As Virtual reality (VR) becomes more accessible, it has infiltrated most industries that are trying to use the newest technology to innovate their business practices. There are many instances in which experiencing a situation virtually offers many benefits, especially when attempting to prepare for high risk situations. This has made VR a highly beneficial technology for emergency responders, who get to experience intense situations through simulation, which can be one more way to prepare for the unpredictable.
VR in emergency response
Emergency Response Training Emergency responders
receive extensive training to prepare for emergency situations, which includes
life-saving medical techniques as well as judgement training. Emergency response training coordinators are responsible for teaching emergency
responders the tools they need in a potential emergency. The tools provided to
trainees have the potential to save lives in future circumstances, and
therefore, the trainer must be well prepared with exercises for the training to
be efficient and useful. Emergency response training is necessary for
responders but it’s also a training that benefits anyone who takes part in it.
According to the Head of e-Health at Health Data and Information Analysis, Dubai Health Authority, Osama Elhassan, “Due to the immense need to
increase efficiency and improve both service quality and patient safety,
digital transformation of the healthcare system has become an imperative and
not an option.”
In emergencies, having someone present who is familiar with the situation can drastically reduce damage and risk to employees, which makes VR a certain part of the future. This is especially true given the healthcare industry’s slow transition into innovative technologies. Although there are new tools and softwares being released regularly that could help facilitate the work processes of the medical industry, time and cost are factors that prevent hospitals from adopting technology like VR. While there are life-saving benefits to the extra training, perspective and preparation that VR provides, its integration into the healthcare industry is slow due to being seen as an unnecessary luxury.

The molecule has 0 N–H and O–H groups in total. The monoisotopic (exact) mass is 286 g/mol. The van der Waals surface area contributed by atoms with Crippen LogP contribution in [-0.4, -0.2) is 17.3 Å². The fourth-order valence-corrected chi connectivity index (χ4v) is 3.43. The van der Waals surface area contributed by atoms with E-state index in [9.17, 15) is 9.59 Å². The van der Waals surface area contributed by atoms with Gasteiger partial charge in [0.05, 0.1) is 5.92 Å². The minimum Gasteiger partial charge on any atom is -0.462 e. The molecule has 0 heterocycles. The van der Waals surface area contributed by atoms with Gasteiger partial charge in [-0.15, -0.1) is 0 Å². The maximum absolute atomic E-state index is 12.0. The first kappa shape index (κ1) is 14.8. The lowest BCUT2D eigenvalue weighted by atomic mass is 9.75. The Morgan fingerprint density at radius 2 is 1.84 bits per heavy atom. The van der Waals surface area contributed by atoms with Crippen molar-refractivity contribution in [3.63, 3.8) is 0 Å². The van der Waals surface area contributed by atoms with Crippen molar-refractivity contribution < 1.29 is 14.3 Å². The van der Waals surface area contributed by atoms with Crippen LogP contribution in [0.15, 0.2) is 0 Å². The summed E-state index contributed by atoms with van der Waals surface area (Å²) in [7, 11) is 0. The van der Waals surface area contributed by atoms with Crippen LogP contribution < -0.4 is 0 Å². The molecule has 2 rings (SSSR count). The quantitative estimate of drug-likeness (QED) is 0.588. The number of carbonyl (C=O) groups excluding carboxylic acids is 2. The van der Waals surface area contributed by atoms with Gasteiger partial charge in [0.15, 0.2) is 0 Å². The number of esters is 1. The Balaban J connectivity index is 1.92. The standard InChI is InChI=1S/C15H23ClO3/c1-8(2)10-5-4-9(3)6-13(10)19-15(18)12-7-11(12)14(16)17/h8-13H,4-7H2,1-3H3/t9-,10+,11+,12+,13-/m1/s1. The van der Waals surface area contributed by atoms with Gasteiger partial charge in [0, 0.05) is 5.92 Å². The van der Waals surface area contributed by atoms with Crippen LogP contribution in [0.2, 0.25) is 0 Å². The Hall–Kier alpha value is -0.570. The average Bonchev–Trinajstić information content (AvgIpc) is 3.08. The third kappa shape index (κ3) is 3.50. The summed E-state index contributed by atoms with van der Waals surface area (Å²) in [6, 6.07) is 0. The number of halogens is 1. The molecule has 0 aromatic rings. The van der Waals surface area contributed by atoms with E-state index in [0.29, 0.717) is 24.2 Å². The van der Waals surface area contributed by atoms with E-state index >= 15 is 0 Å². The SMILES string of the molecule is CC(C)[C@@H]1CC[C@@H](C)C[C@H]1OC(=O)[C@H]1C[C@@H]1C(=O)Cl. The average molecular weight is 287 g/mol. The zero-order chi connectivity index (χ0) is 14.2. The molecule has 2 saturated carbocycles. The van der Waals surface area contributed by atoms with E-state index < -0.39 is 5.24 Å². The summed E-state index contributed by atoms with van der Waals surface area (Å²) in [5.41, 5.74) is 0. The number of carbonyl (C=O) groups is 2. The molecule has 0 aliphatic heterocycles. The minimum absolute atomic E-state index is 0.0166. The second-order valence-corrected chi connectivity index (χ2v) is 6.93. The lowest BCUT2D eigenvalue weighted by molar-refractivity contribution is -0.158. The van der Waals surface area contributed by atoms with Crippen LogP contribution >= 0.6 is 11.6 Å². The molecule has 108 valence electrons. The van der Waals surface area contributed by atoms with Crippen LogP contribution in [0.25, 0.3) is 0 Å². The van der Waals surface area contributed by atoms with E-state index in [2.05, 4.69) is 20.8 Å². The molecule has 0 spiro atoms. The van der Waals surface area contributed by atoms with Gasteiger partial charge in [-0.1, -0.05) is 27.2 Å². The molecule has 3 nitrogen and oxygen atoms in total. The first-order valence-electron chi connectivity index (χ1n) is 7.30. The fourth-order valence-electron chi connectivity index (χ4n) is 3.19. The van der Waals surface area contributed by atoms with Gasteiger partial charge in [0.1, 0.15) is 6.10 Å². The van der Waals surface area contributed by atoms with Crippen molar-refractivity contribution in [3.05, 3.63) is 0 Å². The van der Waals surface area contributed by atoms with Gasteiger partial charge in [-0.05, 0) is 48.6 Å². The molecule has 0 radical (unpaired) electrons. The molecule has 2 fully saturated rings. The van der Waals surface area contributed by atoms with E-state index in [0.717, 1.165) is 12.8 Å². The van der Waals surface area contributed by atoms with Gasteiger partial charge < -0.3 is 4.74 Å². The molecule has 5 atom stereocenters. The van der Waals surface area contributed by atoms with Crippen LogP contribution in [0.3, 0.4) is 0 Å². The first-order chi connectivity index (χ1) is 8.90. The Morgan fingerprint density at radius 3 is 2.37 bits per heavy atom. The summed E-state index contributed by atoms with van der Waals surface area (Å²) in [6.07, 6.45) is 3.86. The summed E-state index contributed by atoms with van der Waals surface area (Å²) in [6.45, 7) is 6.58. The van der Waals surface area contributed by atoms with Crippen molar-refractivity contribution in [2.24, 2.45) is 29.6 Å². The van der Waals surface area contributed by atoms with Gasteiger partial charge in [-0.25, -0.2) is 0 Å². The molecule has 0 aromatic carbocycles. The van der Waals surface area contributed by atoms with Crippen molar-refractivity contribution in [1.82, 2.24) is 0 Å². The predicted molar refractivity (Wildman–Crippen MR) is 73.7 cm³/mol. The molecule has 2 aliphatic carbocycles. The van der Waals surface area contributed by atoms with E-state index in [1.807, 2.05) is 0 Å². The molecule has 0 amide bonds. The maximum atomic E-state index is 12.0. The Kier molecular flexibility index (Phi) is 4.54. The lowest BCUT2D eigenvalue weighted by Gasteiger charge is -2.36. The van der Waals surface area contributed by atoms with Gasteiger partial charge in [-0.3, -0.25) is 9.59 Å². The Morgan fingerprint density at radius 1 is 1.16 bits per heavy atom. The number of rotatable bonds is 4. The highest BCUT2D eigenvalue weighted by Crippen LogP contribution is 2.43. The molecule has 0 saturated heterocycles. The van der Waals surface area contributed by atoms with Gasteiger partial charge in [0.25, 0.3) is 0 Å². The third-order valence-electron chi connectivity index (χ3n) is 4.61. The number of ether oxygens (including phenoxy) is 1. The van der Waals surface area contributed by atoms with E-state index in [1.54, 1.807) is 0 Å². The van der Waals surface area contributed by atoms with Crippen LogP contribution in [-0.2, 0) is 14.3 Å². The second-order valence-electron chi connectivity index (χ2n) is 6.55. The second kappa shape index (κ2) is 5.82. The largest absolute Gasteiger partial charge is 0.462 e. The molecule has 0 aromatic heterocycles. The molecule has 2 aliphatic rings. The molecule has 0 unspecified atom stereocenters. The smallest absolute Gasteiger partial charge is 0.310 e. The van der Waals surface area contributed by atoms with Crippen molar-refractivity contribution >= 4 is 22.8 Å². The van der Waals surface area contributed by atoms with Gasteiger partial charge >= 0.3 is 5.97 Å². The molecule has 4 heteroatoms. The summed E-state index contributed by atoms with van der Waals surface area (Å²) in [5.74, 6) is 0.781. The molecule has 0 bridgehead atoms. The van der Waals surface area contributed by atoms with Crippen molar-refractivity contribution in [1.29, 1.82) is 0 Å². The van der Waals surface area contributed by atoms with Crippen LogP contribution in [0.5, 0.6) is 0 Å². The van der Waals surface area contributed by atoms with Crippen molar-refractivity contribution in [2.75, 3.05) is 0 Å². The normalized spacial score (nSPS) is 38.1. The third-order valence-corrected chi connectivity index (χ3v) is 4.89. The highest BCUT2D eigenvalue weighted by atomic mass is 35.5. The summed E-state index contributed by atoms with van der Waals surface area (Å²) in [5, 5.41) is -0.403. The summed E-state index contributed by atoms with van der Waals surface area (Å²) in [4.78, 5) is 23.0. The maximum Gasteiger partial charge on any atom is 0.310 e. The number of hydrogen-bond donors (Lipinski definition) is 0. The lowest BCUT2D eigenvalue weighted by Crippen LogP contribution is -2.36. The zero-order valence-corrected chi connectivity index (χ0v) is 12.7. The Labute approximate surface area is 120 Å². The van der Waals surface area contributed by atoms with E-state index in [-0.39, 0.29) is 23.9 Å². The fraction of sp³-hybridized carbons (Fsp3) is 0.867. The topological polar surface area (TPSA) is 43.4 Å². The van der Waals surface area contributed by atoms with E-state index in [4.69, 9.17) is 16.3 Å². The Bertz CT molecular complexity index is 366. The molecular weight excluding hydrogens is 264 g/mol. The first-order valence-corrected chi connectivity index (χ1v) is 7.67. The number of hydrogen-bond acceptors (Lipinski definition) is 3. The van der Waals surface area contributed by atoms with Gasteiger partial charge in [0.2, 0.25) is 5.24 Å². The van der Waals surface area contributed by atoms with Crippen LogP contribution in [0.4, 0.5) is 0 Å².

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VR is now being used by the U.S. Department of Homeland Security, as well as various branches of government, such as the New York City Office of Emergency Management and the Los Angeles Police Department. Virtual reality in disaster response training helps officials train rescuers and challenges decision-making abilities for those who will find them in critical situations as part of their workday. This can also serve as an indicator for trainers of how they may react in a real-life situation and whether or not they’ll be able to handle the pressure. In any kind of emergency or disaster, the priority is to ensure the safety of everyone at risk. However, any disaster has the potential to cause a lot of physical damage to a business, but natural disasters can destroy business files which may be detrimental to the company’s future. Depending on the type of data storage used by a company, a fire could wipe out all of the information necessary to function, which could make it more difficult to get back on track even after the standard obstacles of a major disaster.
Disaster recovery plans
To avoid having to worry about the future of a business while also worrying about people’s lives, it’s important to consider developing a business continuity or disaster recovery plan in order to be prepared. This can provide the comfort that the business will survive a disaster. Another modern technology that can help protect information is the cloud, which is one of the most effective ways to keep files safe in case of a fire or natural disaster. Having important company information, or even all company information stored on the cloud will help protect them from any physical disaster, although it’s important to also be aware of cyber attacks. VR is the technology of the future that is slowly but surely finding its home in every industry and aspect of life. It possesses the extremely useful quality of allowing people to see virtual worlds that can help them develop skills they need. In emergency training scenarios, VR allows trainees to get a feel for urgent situations, which can introduce them to obstacles or potential problems they wouldn’t have considered prior to that — and that may be just the right amount of insight to get them through a dangerous situation in the future.
Brooklyn Faulkner writes
out of her home in the Pacific Northwest. She is greatly interested in
technology's potential to improve the lives of individuals and society in
general. You can see more of her writing on twitter, @faulknercreek